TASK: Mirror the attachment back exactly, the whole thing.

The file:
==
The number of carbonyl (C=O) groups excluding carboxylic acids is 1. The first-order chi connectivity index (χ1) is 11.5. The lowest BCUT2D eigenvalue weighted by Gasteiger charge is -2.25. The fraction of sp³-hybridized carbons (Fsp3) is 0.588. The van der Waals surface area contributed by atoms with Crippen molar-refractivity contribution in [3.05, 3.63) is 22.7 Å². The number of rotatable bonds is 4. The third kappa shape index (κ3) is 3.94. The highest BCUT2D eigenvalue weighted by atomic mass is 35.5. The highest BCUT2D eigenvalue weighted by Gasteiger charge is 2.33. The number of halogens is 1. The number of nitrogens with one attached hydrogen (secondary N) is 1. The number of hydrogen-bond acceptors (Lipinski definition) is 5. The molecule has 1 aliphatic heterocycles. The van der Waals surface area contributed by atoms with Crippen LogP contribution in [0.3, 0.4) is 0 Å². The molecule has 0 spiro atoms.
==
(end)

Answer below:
The number of carbonyl (C=O) groups excluding carboxylic acids is 1. The first-order chi connectivity index (χ1) is 11.5. The lowest BCUT2D eigenvalue weighted by Gasteiger charge is -2.25. The fraction of sp³-hybridized carbons (Fsp3) is 0.588. The van der Waals surface area contributed by atoms with Crippen molar-refractivity contribution in [3.05, 3.63) is 22.7 Å². The number of rotatable bonds is 4. The third kappa shape index (κ3) is 3.94. The highest BCUT2D eigenvalue weighted by atomic mass is 35.5. The highest BCUT2D eigenvalue weighted by Gasteiger charge is 2.33. The number of halogens is 1. The number of nitrogens with one attached hydrogen (secondary N) is 1. The number of hydrogen-bond acceptors (Lipinski definition) is 5. The molecule has 1 aliphatic heterocycles. The van der Waals surface area contributed by atoms with Crippen LogP contribution in [0.3, 0.4) is 0 Å². The molecule has 0 spiro atoms.